The Future Of The Wheel, Or At Least The Tire
September 24, 2013

The Future Of The Wheel, Or At Least The Tire

The first time I ever got a flat tire, I was on my way to work. It was just a little after four in the morning and I was heading to the hog farm I spent the summer of my 16th year working at. I made it there, pulled into the actual barn area, and started winding down the various gravel paths that took you to the various barns. Mine was one of the furthest back, so I had the farthest to drive. Along the way, I ran over a shattered glass bottle that someone had thrown out the window of the car and my tire split. I nearly lost control, careening dangerously close to what we called “the pit,” which was basically a giant waste storage area that somewhat resembled a lake. It would not have been the most pleasant, nor glamorous, way to die, and I am very glad I did not. I then had to walk the rest of the half-mile to the shed, ended up late for work, and had to have my car pulled out by a company truck – which they were not happy about – just to get the spare on. All in all, it was a bad start to what turned into a bad day. I have had four incidents of flat tires since then, and none of them have ever ended well.

Fortunately, flat tires may soon be a thing of the past. Earlier this year, the Hankook i-Flex was introduced at the International Motor Show. This rather strange looking wheel differs greatly from those rubber tires we have on our cars now in that the tire and the wheel are not separate, but are a single object. They are also air-less, meaning no more flat tires. This is hoped to reduce the number of traffic accidents on the road each year. The i-Flex is also more than 95 percent recyclable thanks to it being mostly made of a polyurethane synthetic composition. It is also said to improve fuel consumption, noise, and even shock absorbency when compared to normal tires. Hankook is not the only company interested in “future tires.” Other manufacturers like Michelin and Bridgestone are all working to produce next-generation tires that will compare to the i-Flex.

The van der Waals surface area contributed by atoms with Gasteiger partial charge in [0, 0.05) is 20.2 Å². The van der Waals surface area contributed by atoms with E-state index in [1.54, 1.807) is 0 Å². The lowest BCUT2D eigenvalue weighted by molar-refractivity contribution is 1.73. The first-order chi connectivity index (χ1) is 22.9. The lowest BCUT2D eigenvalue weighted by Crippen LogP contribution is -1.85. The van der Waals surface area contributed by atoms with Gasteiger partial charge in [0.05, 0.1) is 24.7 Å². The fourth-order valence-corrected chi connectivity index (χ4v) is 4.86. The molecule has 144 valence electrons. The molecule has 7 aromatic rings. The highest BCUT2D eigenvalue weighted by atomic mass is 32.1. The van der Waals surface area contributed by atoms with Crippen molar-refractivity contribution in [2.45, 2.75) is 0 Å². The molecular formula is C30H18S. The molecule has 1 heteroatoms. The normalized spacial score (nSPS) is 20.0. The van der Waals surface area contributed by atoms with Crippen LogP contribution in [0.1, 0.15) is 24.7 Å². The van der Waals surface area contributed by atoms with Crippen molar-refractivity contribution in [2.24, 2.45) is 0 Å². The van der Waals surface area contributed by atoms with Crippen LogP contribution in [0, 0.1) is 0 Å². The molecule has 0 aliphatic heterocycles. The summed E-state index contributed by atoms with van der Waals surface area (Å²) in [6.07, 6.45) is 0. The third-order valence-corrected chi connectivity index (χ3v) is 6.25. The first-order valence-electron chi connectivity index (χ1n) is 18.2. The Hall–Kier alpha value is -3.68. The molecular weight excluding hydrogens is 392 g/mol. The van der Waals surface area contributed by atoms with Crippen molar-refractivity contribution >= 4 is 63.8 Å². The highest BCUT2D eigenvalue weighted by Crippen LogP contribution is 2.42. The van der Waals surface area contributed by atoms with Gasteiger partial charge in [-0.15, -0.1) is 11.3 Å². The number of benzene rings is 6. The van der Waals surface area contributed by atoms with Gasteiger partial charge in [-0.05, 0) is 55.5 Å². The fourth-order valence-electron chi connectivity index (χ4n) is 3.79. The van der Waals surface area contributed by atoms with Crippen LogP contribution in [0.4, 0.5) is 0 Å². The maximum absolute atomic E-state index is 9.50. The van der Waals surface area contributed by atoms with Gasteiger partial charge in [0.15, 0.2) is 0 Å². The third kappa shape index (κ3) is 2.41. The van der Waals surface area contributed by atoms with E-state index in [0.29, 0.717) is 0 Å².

Unfortunately, the design is not flawless. At more than 50 miles per hour, the Michelin version of the i-Flex, called the “Tweel,” starts vibrating considerably, creating undo noise and also heat, which can damage the tire over long journeys. Still, it may not be too long before we no longer have to worry about changing out flat tires or storing spares or donuts in the trunk. Personally, I am looking forward to the day when truck trailers will not explode when I am following one, nearly sending me off the road. Not to mention the hope that I never again have another close encounter with the hog-farm “pitt.”

These wheel+tires are not the only new tires on the production line. Other designs for the future of tires include smart tires that are able to adapt to changing road conditions as you drive, self-inflating tires that will automatically seal and re-pressurize themselves in case of a flat, and other astounding innovations.

So, who says man cannot re-invent the wheel?

Image Credit: Hankook Tire

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